When the board president called and asked to drop by later in the day to go over the proposed budget I didn’t think much about it. When he arrived his copy of the budget had a column of neatly written numbers all the way down the page. I had a sinking feeling I was in trouble.
My president had taken his mechanical pencil to my nonprofit budget with absolute exactitude. Each number represented the percentage difference between the previous year’s budget for that line item and my projection for the coming year.
My panic grew as he went over each number asking what the difference represented. It was my first real encounter with the dreaded overhead question. “Exactly what is your overhead? What will we tell donors when they ask?”
Overhead questions haunt nonprofit organizations. Lacking a common language, donors and nonprofits often miscommunicate. Words mean one thing to the donor and something else to the nonprofit.
The Not So Simple Definition
Overhead is defined as expenses that are regular and necessary and can’t be conveniently associated with services or activities. Is that vague enough? It’s not even an accounting term, like administrative cost or fixed cost.
It’s further complicated by the IRS on Form 990, an annual filing by most nonprofits. It provides financial and program information using functional expense categories. Financial information is divided between program services, management and general and fundraising expense.
My encounter with the mechanical pencil and detailed comparisons predated the common use of financial software to create budgets and financial reports. Today’s nonprofit executives have little excuse to not understand their overhead. It’s their job to explain the connection between overhead expenses and mission. The leadership, both volunteer and paid, should always be able to connect the budget to their mission.
Almost seven years ago an article titled “The Nonprofit Starvation Cycle” jumped off the pages of the Stanford Social Innovation Review igniting a bonfire, still burning today. Excited nonprofits cheered the writers, convinced that finally someone was going to straighten this confusing mess out once and for all. In other words, straighten out the donor.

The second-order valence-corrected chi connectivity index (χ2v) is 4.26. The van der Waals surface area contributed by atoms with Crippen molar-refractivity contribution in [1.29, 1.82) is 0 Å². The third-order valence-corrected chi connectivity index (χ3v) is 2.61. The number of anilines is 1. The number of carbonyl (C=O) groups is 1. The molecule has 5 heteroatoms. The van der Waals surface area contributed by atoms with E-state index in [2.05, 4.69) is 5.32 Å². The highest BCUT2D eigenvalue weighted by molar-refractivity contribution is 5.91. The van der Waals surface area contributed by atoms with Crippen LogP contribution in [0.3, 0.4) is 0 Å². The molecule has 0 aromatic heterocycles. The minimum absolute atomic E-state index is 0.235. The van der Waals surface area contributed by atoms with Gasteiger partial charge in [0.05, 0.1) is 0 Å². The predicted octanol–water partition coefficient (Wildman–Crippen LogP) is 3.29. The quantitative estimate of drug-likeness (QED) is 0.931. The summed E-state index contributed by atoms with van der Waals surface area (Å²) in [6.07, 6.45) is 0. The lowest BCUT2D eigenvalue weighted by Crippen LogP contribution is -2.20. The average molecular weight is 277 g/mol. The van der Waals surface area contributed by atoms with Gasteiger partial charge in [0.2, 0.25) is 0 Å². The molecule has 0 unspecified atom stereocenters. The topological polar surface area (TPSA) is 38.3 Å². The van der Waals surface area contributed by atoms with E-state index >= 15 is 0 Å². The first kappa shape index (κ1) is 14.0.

They hoped donors would understand the importance of overhead to everyday survival and delivery of services. Authors Ann Gregory and Don Howard added brush to the fire through many interviews.
The starvation cycle goes something like this:
- Donor puts pressure on the nonprofit for low overhead expenses
- The nonprofit plays with the definition and the numbers
- The donor gets a false view of how much it is and what’s included in the number
- The donor uses the number as a rule of thumb for all nonprofits
The donor and the nonprofit feed the cycle. There is a better way – donor and nonprofit – each has a responsibility to the other.
What the Smart Donor Knows
- Not all nonprofits are created equally
- The cost of providing one mission is not the same as the cost of another
- There is value in such overhead items as liability insurance, staff training, computer technology and fundraising costs –to name a few
What the Smart Nonprofit Does
- Transparent about the true cost of delivering services and meeting mission
- Tells the nonprofit story in such a way that the donor never doubts the budget is critical to delivering services that meet the mission
- Never plays with words and numbers
Four years after the appearance of the article three nonprofit watchdogs, the BBB Wise Giving Alliance, Charity Navigator and GuideStar, wrote an open letter to the donors of America and began a campaign to end the “Overhead Myth.” One year later they released an open letter to nonprofits inviting them to help donors focus on what matters, “making the world a better place.”
It’s the creation of a new and better cycle –an endless loop of healthy communication between donor and nonprofit organization.
The three watchdogs provide useful information about nonprofit organizations, including their overhead. At the BBB Wise Giving Alliance you can often find information down to your local organizations.
You’re an educated donor so ask the nonprofit to explain how overhead helps them meet mission. The two go together and should never be separated for you or for them. Take time to understand it and their mission.
What do you look for to be sure overhead meets mission?